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Updated to: 16 February 2015

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Distinguishing features of the EIA/SEA system

In general, the principle of taking into account the environment in public policy is enshrined in the constitution of Cameroon of 1996 marking the country's commitment at the highest level to sustainable development. Indeed, the constitution proclaims in its preamble, the right of all citizens to a healthy environment. As per this constitution, the protection of the environment is a duty of all and the State should ensure its defense and promotion. Taking into account the environment in development activities results in a relatively complex legal and institutional framework. Namely : (1) adherence to international conventions (2) the enactment of the framework Law No. 96/12 of 1996 on environmental management (3) the enactment of a number of sectoral laws requiring to take into account the environment (4) the signature of several normative texts including the decree laying down the procedures for implementation of the environmental and social impact of February 2013.

Administrative system: relevant features

Cameroon is divided into ten provinces: Center, South, Littoral, West, Southwest, Northwest, Adamawa, North, Far North and East. Each province is divided into Divisions headed by Divisional officers. Each Division is divided into sub-divisions headed by sub-divisional officers. Each subdivision is divided into districts under the authority of a district chief.

At the institutional level, Cameroon seems to have opted for a multisectoral, decentralized and participatory approach for managing the environment. This is done under the coordination of the Ministry in charge of environment, currently the Ministry ofEnvironment, Nature Protection and Sustainable Development (MINEPDED), assisted by an interdepartmental committee of the environment which. Among other tasks, this committee ensures the respect for and consideration of environmental considerations inclusion in the design and implementation of plans and economic, energy and land programs. In the same way, sectoral ministries and structures whose activities have strong environmental implications must establish environmental units to ensure the internalisation of environmental aspects. There are three types of institutions or structures, namely (i) the coordination institutions such as the National Consultative Committee on the Environment and Sustainable Development (CNCEDD); the Interministerial Committee for the Environment; and the Regional Committees of the Environment, (ii) implementation institutions such as: the sectoral ministries, parastatal institutions, regional and local authorities, the private sector, civil society and the programs or projects, whose activities contribute to achieve the objectives of environmental management and (iii) support institutions among which are the National Fund for the Environment and Sustainable Development (FONEDD), the Special Funds of sectoral ministries, the development partners, through projects and programs they support.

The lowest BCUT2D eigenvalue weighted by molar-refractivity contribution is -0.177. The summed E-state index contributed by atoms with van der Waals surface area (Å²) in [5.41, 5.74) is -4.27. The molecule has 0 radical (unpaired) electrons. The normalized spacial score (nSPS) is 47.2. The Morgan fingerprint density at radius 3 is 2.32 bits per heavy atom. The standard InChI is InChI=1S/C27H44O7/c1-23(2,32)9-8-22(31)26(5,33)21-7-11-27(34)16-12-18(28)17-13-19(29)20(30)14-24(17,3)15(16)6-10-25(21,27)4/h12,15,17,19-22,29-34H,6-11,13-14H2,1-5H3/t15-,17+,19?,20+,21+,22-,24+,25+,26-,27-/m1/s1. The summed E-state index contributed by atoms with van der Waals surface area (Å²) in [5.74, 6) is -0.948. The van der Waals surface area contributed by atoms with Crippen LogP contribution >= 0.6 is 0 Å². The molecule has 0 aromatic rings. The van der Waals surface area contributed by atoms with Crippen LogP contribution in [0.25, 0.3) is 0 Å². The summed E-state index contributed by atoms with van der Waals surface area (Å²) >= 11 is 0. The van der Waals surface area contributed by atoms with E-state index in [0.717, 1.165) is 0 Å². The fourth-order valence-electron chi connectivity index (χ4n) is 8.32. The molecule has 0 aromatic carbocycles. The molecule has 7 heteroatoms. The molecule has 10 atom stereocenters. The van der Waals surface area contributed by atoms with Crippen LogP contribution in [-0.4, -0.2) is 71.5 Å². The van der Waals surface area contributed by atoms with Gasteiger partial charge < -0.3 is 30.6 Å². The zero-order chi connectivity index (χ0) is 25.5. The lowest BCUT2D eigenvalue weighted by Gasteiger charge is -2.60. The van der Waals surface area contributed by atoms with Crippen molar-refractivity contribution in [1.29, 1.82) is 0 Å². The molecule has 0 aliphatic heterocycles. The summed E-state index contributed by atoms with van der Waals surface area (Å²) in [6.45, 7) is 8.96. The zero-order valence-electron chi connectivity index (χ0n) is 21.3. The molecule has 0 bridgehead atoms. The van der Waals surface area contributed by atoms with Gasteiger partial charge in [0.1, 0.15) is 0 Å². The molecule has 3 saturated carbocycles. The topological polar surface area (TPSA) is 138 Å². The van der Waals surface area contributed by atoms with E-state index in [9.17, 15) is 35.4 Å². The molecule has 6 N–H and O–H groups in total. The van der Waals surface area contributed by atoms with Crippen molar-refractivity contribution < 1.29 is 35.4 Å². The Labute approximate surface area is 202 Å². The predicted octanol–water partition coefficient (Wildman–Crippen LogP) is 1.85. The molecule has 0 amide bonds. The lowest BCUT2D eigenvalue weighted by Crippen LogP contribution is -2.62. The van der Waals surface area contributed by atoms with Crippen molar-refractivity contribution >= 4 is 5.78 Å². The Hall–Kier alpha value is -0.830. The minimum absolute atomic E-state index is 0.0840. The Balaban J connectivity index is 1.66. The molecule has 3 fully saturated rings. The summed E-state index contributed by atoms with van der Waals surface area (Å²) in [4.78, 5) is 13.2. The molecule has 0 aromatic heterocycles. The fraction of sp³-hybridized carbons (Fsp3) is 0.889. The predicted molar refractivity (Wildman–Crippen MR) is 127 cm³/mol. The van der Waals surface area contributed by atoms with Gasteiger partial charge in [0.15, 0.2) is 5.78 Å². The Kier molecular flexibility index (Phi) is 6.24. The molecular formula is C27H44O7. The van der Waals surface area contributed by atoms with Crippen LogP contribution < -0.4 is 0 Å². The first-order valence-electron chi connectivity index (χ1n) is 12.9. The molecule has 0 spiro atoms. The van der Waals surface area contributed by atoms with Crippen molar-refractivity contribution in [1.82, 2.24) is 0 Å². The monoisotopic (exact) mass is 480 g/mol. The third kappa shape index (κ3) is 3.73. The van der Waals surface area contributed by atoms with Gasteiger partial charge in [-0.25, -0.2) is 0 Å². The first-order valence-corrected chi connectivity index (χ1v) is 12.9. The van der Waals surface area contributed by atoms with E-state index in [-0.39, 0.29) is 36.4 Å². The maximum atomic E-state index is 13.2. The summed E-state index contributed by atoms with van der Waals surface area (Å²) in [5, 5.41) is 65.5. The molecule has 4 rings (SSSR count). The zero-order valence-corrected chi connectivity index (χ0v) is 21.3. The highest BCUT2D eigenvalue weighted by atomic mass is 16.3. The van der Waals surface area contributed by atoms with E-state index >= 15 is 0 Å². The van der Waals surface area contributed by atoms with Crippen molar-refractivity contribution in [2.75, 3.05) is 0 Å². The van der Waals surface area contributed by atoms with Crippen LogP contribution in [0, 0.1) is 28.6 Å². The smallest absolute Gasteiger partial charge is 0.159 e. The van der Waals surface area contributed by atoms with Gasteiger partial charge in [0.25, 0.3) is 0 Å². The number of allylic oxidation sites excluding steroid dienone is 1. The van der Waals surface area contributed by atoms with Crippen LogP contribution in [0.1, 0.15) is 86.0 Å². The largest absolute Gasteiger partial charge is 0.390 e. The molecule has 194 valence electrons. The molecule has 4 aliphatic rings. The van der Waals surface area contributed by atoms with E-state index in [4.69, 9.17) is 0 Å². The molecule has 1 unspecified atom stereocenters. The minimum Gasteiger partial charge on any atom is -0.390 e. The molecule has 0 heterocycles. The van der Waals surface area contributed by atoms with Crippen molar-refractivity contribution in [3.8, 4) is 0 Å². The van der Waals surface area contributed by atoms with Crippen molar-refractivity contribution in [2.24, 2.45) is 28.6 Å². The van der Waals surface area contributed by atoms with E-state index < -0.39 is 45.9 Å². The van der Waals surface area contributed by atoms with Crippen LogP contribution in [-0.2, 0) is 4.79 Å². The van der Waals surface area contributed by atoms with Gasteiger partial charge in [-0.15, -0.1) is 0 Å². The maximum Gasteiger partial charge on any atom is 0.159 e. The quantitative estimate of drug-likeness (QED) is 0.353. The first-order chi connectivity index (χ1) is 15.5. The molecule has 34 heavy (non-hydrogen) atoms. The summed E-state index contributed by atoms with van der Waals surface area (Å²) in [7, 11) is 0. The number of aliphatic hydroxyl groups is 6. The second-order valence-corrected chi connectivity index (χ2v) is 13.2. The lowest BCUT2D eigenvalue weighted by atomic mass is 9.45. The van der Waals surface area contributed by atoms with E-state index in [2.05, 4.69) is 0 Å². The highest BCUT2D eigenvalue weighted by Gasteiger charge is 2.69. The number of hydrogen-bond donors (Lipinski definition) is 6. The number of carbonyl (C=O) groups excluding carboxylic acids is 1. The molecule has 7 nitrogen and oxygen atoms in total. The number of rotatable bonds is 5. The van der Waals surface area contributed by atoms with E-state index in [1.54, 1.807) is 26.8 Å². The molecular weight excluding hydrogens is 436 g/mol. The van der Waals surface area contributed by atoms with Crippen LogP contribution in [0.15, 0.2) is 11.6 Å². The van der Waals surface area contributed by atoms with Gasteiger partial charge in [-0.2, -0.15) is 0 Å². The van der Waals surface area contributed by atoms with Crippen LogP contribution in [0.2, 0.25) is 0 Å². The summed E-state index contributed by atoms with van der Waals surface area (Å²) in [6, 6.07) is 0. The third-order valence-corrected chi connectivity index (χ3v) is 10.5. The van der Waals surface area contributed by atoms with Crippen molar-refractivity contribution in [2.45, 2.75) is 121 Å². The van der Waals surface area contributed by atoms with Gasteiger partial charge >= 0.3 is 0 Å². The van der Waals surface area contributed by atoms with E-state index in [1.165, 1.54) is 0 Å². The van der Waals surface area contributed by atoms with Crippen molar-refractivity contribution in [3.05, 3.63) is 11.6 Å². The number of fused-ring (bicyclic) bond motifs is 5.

Relevant international conventions

In Cameroon, Sustainable Development and the consideration of environmental issues have been strengthened as a result of the Rio Summit in 1992 and adherence to various conventions from the Summit, namely: (i) the United Nations Convention on the fight against desertification, (ii) the United Nations Convention on Biological Diversity, and (iii) the United Nations Convention on Climate Change. Cameroon has ratified other important international and regional conventions such as the Ramsar Convention on Wetlands (2005), the CITES Convention on Endangered Species (1973), the Abidjan Convention on Marine and Coastal Ecosystems and Kyoto Protocol.

Environmental Standards: relevant features

The mandatory list of standards made by the Agency Standard and Quality (ANOR) provides guidance on codes of practice, hygiene and manufacturing of certain products. They are mostly procedural though and do not set a limiting value or define permissible amounts with respect to the protection of the environment. The document of MINEPDED "environmental standards and inspection procedures for industrial and commercial facilities in Cameroon" provides such values and permissible quantities but has no legal value formally defined.

In the absence of national standards that are legally in force, the texts allow the use of international standards, although this situation creates some confusion.

Country specific terms or acronyms

MINEPDED = Ministry of Environment, Nature Conservation and Sustainable Development;

ESIA = Environmental and Social Impact Assessment

ICE = Interdepartmental Committee on Environment